In addition to federal income or capital-gains tax, state taxes and the 3.8% Net Investment Income Tax may apply. If you rented the property at any point and claimed depreciation, you may be subject to depreciation recapture at federal ordinary income rates up to a maximum of 25%. You don't have to pay taxes on any amount of the sale proceeds below your adjusted basis (more on that below).

Potential tax exposure at a glance
If you've owned your home…

1 year or less

  • You don't qualify for the exclusion
  • Your net gain is generally taxable at ordinary income rates

More than 1 but less than 2

  • You don't qualify for the exclusion
  • Your net gain is generally taxable at more favorable long-term capital gain rates

At least 2 years

  • You may qualify for the exclusion
  • Your net gain is generally taxable at more favorable long-term capital gain rates

(Learn more about ordinary income tax rates and strategies for managing capital gains tax exposure.)

Ways to potentially reduce capital gains tax on home

Calculating your gain is more complicated than taking the sale price and subtracting your original purchase price. Instead of selling price, taxes will be based on the "amount realized" on the sale, accounting for many selling expenses.4  Instead of original purchase price, sellers subtract their "adjusted basis," which factors in the purchase price, certain purchase expenses, and the cost of any home improvements.5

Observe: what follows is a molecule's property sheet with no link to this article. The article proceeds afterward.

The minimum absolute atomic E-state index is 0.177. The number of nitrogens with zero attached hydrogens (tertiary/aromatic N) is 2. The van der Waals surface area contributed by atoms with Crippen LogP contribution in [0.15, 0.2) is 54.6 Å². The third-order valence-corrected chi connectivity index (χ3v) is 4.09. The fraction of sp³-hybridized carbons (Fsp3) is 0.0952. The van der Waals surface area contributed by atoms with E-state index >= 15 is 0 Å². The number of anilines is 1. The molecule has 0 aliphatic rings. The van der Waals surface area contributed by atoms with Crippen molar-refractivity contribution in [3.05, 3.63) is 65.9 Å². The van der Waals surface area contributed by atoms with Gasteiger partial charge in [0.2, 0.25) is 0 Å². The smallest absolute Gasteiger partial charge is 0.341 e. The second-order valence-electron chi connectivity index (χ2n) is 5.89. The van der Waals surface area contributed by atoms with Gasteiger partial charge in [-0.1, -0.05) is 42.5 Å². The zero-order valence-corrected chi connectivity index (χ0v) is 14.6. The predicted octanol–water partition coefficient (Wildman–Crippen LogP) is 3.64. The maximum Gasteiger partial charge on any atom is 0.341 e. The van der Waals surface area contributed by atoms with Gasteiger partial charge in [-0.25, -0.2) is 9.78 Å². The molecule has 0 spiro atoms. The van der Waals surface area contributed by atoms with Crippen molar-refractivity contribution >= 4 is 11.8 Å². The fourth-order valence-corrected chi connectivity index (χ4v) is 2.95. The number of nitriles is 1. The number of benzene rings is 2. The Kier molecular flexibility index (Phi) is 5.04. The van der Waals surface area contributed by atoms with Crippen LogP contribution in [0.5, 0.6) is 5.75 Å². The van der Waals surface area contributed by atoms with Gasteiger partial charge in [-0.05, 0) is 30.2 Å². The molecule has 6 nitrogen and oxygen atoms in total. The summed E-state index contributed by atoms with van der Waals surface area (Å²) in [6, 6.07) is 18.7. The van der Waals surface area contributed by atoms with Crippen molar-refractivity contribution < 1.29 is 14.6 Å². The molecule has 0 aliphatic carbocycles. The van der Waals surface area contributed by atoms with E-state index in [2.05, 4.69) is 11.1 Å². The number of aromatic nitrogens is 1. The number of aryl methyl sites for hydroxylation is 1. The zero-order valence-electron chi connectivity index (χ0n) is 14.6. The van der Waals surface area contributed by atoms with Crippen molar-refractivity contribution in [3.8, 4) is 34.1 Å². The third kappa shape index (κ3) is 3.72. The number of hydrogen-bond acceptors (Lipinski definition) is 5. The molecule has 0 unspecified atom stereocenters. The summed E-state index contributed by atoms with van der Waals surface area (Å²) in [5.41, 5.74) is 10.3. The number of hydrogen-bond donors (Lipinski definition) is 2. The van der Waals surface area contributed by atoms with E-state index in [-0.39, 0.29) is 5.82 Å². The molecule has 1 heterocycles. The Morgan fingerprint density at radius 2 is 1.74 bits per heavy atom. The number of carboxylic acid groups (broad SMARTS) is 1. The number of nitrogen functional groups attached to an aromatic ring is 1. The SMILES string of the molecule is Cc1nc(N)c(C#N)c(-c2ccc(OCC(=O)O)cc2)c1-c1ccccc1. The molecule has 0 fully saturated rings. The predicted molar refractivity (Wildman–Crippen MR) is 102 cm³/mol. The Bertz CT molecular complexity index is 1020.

There are potentially 3 stages along the way of the homeownership journey when it makes sense to keep track of relevant expenses.

Expenses and improvements that could help reduce potential tax exposure6

When you buy
Keep records of your closing costs, as you may be able to use some of these to increase your cost basis when you sell, potentially including:

  • Title fees
  • Legal fees
  • Recording fees
However, you can't generally factor in costs related to financing, like mortgage origination fees.

While you own
Keep good track of any improvements you make over the years, like:

  • Remodeling
  • Additions
  • Landscaping improvements
  • New heating, AC, or other systems
  • New roof or siding
  • Energy-efficiency improvements
You don't get any benefit for regular maintenance and repairs, like painting or fixing a broken structure.

When you sell
Thankfully, you can subtract many selling expenses in figuring the amount you actually realized from the sale (which is what really matters), such as, potentially:

  • Real estate agent commissions
  • Legal fees
  • Advertising fees
  • The costs of staging your home
As any seller knows, those expenses can add up. So keep scrupulous records of what you spend at this stage.

Even if you have no plans to sell soon, try to keep track of money you invest in your home, particularly major remodeling or renovations.

To ensure you have the proof you need to get an adjustment, make sure to keep detailed records of the dates and descriptions of any improvements, as well as the companies that performed the work and your paid invoices. The important thing is to keep your records organized (copies of permits, blueprints, and photos, even though they're not required), so another person could make sense of them if you ever need to provide proof of your improvements.